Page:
Thirteen percent of Americans think cheating on income taxes is okay, as CNNMoney.com reported in 2010. If you don't, you can turn in a cheater and even collect a reward under certain conditions. One whistleblower received more than $100 million in 2012, according to The Wall Street Journal. The IRS has different methods to report cheating depending on whether you want to collect or simply see the bad guys punished.
You can collect money under IRS whistleblower rules only if you have actual facts that help the IRS collect unpaid taxes and penalties. You must file for the reward under your real name using Form 211, available on the IRS website. Provide your personal data, the personal information of the cheater and specific details on the case. Just like all parts of the tax code, this program has its complications. In fact, you'll have a better chance of collecting if you get legal help in making your claim, according to The Wall Street Journal.
The IRS has two different types of awards as of 2012, depending on how much money the cheater owes. The big money goes to whistleblowers who turn in cheats owing more than $2 million, including taxes, fees, interest and penalties. If the cheater is an individual, she needs a gross income of more than $200,000 per year to fall in this category. The government will pay you between 15 and 30 percent of what it collects from these big fish if you meet all the conditions. You can also appeal in tax court if you think your payout is too stingy.
You normally collect less for turning in a small-time tax cheat. These are cases that net the IRS less than $2 million or that involve a cheater who makes less than $200,000 per year. Your maximum payout is 15 percent of the amount collected, or no more than $10 million. The IRS makes these awards at its discretion, which means there's no guarantee you'll collect. These small cases have other differences from the big ones. For example, you have to take what you get because you can't challenge the amount in court.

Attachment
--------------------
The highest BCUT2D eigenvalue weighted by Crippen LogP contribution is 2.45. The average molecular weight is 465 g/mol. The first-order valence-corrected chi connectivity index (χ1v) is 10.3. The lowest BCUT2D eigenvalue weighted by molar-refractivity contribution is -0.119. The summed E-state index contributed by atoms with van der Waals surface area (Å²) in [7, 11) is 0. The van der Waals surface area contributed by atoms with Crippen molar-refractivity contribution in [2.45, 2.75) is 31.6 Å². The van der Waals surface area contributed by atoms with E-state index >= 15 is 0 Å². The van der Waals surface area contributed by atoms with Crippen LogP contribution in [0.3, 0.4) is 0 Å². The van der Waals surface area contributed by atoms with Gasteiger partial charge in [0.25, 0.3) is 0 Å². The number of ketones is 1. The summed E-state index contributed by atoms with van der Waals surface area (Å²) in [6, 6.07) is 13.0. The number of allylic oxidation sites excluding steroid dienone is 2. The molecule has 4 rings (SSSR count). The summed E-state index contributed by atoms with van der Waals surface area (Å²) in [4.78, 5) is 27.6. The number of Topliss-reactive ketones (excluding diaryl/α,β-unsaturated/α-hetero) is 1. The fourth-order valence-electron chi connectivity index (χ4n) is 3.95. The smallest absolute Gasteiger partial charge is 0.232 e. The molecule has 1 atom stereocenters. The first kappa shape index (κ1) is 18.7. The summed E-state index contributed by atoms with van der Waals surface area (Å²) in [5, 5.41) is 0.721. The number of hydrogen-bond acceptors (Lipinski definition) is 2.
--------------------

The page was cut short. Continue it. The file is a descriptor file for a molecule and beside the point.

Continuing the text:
If you don't want any money for turning in a cheater, report the offense on IRS Form 3949-A. Download and print the form using the IRS website. Fill out the personal information on the cheater, plus details about the tax violations. The form also asks for your own name and personal information, but it's not required. If you do give your information, the IRS can keep it confidential. Mail the completed form to the Internal Revenue Service, Fresno, CA 93888.
You can also report tax cheats by letter if you don't want a reward. Include the name, address and taxpayer identification number of the tax cheat, along with information on the problem and how you learned about it. Tell how long the violation has been going on, and estimate how much income was hidden. The IRS requests your name, daytime phone and address, but this information is optional and can remain secret. Mail the letter to the address listed on Form 3949-A.
- CNNMoney.com: Rat Out a Tax Cheat, Collect a Reward
- Internal Revenue Service: Whistleblower - Informant Award
- Internal Revenue Service: How Do You File a Whistleblower Award Claim Under Section 7623 (a) or (b)
- Internal Revenue Service: How Do You Report Suspected Tax Fraud Activity?
- The Wall Street Journal: Ready to Wet Your Whistle?
- Thinkstock/Comstock/Getty Images
- How to Estimate Tax Liability Form 4868
- What If I Owe Taxes With My Return But Do Not Have the Money to Pay Them?
- Define M-1 Adjustments on Tax Returns
- How Much Do You Get for Claiming a Dependent When Filing Tax Returns?
- Do I Need to Amend My State Tax Return if I Forgot to File My 1099-G With My Federal Return?
- What Happens if I Forgot to Add a 1099-R on My Tax Return?
- What Address Do I Send My Tax Return To?
- Does the 125 Plan Affect My Tax Return?
- What Causes a Tax Return to Be Rejected?
- How to List a Stepchild on Your Tax Return